A Hennepin County judge will not dismiss drug charges in a case that brought to light revelations that Minneapolis police officers shredded files in a panic following last summer's riots, but the judge granted an order prohibiting state and Minneapolis police from destroying evidence in the future.

In his order, Judge Todd Fellman said "we do not know what is possibly missing" after the impromptu file destruction by officers in northeast Minneapolis' Second Precinct. But that also means the defendant, Walter Power, is "unable to say with any degree of certainty that the information that was destroyed was at all related to this case," let alone relevant to clearing Power from the allegations against him.

Fellman also disagreed that the officers acted in "bad faith" in destroying the files, another prong of the legal analysis for dismissal.

"The events in Minneapolis in late May 2020 were unprecedented," Fellman wrote. "Minneapolis' 3rd Precinct was abandoned (and ultimately destroyed). It was with this backdrop that Officer [Logan] Johansson (and other officers) made the decision to destroy all old or nonactive case files of [criminal informants] and cooperating defendants so these files would not fall into the hands of individuals and consequently putting the lives of CI's and cooperating defendants at risk. It is easy to second guess that they could have or should moved the files somewhere else but there is no showing or finding that Officer Johansson singled out the Defendant's files for destruction."

Power was charged with first-degree drug sale on May 4, 2020, days after police raided his northeast Minneapolis rental unit, for allegedly possessing oxycodone pills, MDMA and marijuana. In order to get a judge to sign off on a no-knock warrant, police cited evidence they'd gathered through cellphone records, surveillance, trash and GPS data.

After the riots erupted a month later, police in the Second Precinct destroyed files "in direct response to the abandonment of the Third Police Precinct in Minneapolis by city leadership," according to an internal police document authored by Johansson. The Second Precinct is more than 5 miles from the Third Precinct, but the officers feared the rioters could target other police buildings across Minneapolis, according to statements from Johansson and other officers, which have become public in Power's court case.

Johansson said the officers had been told that documents stolen from the Third Precinct were leaked online. He understood that the "stated plan at the time was to abandon the precincts," according to the court documents, which is why he says police removed weapons and computers from other precincts.

The officers loaded case files into a car and parked it at a waterworks facility to hide the documents until the chaos died down. They shredded other documents they believed to be inactive, which they said contained information that could "put the lives of [informants] or various other cooperating defendants at risk."

In court documents and a hearing, Power's public defender, Elizabeth Karp, said the officers acted without oversight and against policy when they destroyed evidence critical to her client's case, including an informant file. Police also appeared to lose GPS data.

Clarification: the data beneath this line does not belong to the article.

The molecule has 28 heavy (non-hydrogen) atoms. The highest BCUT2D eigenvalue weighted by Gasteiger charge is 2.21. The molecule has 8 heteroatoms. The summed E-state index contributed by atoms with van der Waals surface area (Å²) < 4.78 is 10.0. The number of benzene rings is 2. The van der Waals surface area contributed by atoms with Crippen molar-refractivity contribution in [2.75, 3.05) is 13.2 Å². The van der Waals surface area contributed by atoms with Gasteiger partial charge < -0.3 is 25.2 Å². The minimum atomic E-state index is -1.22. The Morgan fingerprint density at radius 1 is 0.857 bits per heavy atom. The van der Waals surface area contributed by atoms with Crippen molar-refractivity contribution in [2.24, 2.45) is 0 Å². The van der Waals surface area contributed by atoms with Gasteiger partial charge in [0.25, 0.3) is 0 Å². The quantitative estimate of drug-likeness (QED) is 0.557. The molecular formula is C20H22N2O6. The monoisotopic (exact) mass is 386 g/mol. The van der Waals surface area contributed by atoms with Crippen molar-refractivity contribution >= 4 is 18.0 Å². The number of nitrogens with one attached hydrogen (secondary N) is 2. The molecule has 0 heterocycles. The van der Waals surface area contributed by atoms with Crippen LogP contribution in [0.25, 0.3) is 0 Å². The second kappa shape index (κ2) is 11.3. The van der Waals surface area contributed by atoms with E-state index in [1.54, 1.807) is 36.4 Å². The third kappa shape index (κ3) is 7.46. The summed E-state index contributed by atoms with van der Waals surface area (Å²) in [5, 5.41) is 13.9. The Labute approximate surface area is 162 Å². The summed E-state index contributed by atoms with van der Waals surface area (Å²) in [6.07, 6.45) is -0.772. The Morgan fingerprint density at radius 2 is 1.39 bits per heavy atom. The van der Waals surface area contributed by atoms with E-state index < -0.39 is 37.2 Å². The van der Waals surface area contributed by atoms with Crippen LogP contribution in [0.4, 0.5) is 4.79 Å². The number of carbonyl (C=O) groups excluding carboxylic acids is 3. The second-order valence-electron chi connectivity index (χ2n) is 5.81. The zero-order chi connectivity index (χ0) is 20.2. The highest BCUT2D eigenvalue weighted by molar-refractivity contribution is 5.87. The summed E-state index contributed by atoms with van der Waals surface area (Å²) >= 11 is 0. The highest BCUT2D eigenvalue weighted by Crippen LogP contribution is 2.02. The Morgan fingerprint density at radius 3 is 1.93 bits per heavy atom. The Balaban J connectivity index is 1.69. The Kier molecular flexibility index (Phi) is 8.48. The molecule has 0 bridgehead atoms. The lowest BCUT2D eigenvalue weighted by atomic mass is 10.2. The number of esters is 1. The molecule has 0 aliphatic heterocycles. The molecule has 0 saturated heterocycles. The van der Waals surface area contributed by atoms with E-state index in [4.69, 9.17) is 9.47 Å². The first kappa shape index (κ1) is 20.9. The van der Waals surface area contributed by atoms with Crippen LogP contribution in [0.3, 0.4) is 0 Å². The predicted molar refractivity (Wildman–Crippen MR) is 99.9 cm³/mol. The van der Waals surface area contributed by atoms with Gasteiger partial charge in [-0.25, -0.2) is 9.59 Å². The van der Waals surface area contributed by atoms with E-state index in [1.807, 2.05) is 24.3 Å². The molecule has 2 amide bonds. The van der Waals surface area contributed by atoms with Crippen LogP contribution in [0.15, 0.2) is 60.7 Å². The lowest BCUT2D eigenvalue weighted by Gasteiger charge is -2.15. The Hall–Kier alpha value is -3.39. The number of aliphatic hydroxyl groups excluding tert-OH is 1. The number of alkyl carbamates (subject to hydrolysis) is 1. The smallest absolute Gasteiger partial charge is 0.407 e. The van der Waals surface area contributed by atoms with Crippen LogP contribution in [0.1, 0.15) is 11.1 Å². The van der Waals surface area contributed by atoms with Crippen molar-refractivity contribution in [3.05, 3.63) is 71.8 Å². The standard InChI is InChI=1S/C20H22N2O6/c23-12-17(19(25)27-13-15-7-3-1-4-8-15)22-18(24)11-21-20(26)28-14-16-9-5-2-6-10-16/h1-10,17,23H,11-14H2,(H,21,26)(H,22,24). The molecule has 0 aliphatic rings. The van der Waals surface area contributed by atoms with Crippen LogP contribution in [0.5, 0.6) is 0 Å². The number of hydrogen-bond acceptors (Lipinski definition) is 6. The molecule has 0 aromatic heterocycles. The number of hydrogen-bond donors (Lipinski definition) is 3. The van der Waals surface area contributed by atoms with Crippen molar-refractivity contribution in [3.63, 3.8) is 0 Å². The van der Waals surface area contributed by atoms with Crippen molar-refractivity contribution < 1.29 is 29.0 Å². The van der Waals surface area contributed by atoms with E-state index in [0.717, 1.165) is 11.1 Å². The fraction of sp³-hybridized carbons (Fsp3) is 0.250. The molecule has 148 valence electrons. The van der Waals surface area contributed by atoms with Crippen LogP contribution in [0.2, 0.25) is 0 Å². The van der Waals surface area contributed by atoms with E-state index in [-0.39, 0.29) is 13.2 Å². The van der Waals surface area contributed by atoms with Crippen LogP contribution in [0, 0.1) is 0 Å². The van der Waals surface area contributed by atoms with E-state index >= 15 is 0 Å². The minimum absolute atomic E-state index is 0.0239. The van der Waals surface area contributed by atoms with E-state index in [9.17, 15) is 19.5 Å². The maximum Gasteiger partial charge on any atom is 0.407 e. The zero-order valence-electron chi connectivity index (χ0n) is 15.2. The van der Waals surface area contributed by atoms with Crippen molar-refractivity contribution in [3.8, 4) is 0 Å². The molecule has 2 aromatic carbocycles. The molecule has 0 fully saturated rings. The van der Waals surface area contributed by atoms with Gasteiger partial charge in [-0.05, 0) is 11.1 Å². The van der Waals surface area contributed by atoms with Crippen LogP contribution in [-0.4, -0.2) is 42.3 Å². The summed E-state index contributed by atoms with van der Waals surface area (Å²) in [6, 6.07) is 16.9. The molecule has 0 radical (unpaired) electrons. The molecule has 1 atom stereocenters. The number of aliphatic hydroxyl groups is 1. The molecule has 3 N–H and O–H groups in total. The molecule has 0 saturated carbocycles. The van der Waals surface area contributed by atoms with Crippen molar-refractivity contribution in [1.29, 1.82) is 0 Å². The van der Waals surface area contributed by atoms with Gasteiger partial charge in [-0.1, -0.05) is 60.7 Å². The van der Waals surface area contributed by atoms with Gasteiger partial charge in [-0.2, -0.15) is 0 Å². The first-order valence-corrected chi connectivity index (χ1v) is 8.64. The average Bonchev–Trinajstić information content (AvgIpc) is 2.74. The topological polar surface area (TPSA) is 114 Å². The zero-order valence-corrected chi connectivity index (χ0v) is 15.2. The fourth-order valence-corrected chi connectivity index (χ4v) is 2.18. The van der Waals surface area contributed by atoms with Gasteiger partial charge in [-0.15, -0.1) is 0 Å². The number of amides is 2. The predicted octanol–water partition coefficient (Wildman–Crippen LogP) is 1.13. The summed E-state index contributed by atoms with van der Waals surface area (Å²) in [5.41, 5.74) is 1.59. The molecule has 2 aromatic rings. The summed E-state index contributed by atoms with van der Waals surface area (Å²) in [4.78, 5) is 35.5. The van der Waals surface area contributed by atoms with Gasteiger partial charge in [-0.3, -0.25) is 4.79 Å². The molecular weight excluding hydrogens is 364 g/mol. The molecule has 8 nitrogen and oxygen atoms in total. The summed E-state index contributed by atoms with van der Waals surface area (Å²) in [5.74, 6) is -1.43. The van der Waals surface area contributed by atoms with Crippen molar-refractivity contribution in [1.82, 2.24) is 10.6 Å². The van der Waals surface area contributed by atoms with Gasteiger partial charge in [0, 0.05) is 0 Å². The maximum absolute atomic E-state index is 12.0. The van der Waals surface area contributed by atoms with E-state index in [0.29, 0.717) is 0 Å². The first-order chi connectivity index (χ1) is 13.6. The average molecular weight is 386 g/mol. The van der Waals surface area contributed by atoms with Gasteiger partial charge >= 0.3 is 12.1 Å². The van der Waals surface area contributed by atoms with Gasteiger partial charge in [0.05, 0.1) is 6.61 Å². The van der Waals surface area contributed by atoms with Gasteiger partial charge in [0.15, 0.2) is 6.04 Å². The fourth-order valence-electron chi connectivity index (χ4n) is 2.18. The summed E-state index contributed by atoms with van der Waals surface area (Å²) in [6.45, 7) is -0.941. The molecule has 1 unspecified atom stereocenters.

"There is nothing to suggest the unrest that Minneapolis is experiencing will end anytime soon," Karp wrote in court documents. "As such, this court must ensure the integrity of the judicial system remains intact and that all evidence used to build a criminal case … is preserved."

Assistant Hennepin County Attorney Emily Liebman said the missing documents are not material to the charge. The evidence that would be presented at trial would all come from the search of Power's home, and that evidence is still intact, she said. Police also conducted surveillance and found evidence in Power's trash can that gave them cause for the search, Liebman said.

Fellman also sided with the prosecution in denying Karp's request for a Franks hearing, which would allow the defense to call police as witnesses to explore whether they gathered evidence illegally.

He said police destroying evidence appeared to be "highly situational" to last summer. "However, the Court is aware of the possible appearance of impropriety that is created by the destruction of any evidence or files — old or new — by police," Fellman wrote.

Karp and Liebman did not reply to requests for comment. In a statement, Hennepin County Attorney spokeswoman Lacey Severins said members of the office have read the order "and agree with it in all respects."

"Given that it is an active case, however, our office cannot comment on this further. We will let the case resolve itself through the subsequent court proceedings," Severins said.

Outside the courtroom, Minneapolis police say they have initiated an internal affairs investigation into whether police followed policy when they destroyed the files. That investigation is ongoing.

In an unrelated lawsuit, the Minnesota chapter of the American Civil Liberties Union says Minnesota State Patrol troopers improperly purged e-mails and text messages after the riots, rendering it impossible to piece together a post-mortem analysis of how law enforcement responded to the unrest.

Last week, lawyers for the state disputed those allegations, saying they retained troves of records, and asked the judge to issue a protective order preventing the ACLU from making statements to the media.

Andy Mannix • 612-673-4036